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Thursday, 20 April 1972
Page: 1936

Mr DALY (Grayndler) - I am prompted to say a few words on this subject following the speech of the farmer from Warringah- the honourable member for Warringah (Mr MacKellar). I feel that if a member of the Liberal Party representing a waterside electorate in Sydney can speak for Liberal Party rural policy at a time when we thought that the Liberal Party and the Country Party had one policy, I, as a former resident of Currabubula, can say a few words tonight on this important matter. Is not it an amazing and unfortunate situation that 23 years after the Liberal Party and the Country Party came to government we are tonight debating rural reconstruction with all the horrors associated with it as exemplified by speeches from honourable members on this side of the Parliament. Is not it tragic to think that after 23 years of a policy for the countryman foisted upon the Liberal Party by the Country Party tonight we have to vote and speak on the grant of $121m to save the rural industries from destruction despite the policies of this administration? I do not know who is to speak for the Government. I do not know whether it will be the Minister for Primary Industry (Mr Sinclair) or the Assistant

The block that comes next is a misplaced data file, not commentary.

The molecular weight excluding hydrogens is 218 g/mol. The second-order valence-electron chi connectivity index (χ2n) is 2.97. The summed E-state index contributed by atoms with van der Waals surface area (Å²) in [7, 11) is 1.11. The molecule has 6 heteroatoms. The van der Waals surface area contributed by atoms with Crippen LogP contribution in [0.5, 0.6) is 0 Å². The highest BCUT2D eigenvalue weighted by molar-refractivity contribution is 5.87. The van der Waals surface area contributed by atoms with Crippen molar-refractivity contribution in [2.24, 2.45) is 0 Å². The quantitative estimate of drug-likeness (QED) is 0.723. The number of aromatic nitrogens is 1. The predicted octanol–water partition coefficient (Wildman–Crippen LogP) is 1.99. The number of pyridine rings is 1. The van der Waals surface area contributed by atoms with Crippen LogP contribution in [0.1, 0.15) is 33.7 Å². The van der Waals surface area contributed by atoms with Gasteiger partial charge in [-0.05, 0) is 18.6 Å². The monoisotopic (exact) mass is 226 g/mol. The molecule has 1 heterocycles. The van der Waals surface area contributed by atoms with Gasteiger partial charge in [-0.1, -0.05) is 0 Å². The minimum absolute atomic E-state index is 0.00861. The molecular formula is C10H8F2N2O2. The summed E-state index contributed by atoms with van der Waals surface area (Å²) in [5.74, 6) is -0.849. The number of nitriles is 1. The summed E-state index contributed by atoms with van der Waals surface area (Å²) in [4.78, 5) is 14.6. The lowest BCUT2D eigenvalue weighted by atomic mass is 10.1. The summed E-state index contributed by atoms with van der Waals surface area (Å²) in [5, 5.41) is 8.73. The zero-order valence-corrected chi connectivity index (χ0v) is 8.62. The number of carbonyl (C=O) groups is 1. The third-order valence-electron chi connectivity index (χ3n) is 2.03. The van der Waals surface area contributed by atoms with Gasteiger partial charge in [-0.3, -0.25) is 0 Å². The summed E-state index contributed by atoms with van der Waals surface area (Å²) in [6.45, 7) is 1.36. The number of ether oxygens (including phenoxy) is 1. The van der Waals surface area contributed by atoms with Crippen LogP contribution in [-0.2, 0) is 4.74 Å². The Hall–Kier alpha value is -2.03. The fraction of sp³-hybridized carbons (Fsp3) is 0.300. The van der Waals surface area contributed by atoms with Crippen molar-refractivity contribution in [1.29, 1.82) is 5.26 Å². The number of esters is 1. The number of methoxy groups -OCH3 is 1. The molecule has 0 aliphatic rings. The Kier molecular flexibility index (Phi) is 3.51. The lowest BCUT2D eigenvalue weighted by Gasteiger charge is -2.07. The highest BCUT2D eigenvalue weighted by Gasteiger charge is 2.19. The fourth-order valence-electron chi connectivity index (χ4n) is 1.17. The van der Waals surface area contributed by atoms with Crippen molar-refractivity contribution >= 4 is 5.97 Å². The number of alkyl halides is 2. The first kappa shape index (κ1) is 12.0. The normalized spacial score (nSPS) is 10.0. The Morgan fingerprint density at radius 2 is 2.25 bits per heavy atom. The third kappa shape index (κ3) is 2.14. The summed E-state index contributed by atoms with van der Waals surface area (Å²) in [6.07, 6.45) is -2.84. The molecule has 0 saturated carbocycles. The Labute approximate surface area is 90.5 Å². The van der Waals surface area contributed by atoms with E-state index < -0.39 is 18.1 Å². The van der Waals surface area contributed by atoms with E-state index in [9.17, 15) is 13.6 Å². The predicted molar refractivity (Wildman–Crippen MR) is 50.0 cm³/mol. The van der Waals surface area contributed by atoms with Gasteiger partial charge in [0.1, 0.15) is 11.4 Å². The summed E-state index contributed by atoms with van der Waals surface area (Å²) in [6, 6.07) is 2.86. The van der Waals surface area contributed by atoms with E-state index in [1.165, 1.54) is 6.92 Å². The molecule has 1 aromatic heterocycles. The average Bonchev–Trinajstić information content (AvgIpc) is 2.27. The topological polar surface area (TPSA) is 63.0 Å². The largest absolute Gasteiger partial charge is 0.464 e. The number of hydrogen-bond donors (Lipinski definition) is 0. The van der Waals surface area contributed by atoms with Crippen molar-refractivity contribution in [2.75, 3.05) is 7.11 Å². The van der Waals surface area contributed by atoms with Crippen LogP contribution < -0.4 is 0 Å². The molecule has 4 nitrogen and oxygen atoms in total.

Minister assisting the Minister for Primary Industry (Mr King). One thing is quite definite to the Australian people. It is that we need a Minister to assist the Minister for Primary Industry because if this is his record that we are discussing tonight it is time that the honourable member for Wimmera who is at the table took his place because he could not be much worse. Throughout the country districts of Australia today there is unemployment and want. Men are walking off their farms. As the honourable member for Riverina (Mr Grassby) and the honourable member for Dawson (Dr Patterson) have said tonight, people throughout the country districts in this prosperous age are in want and require assistance to the extent of $121m. This is happening after 23 years of government during which we were told that the primary producers would be protected and looked after. Is not this an indication that this year the people in the country districts should vote for the only real country party representatives, the members of the Australian Labor Party who really understand the problems of the country people? Honourable members opposite laugh. In 1944, the Labor Party introduced a referendum to give organised marketing to primary producers. It was defeated, thanks to the confusion created by the very people who were supposed to represent them at that time. In 1946 another referendum for organised marketing was put to the Australian people. At that time, we showed the people what Labor could do for the producer in a few short years. I will repeat what it did for the benefit of those newcomers to this Parliament who know nothing of the record of Labor for the primary producers in this country. When it came to office, Labor stabilised the wheat industry and gave wheatgrowers guaranteed prices. It provided the majority of the grower representatives on the Australian Wheat Board. It provided cheap wheat for feed purposes. It provided over £2m - they were pounds at that time - for drought relief. It enabled farmers to purchase superphosphate at less than market prices. It guaranteed prices in respect of barley, oats, maize, other grain; and pig meats.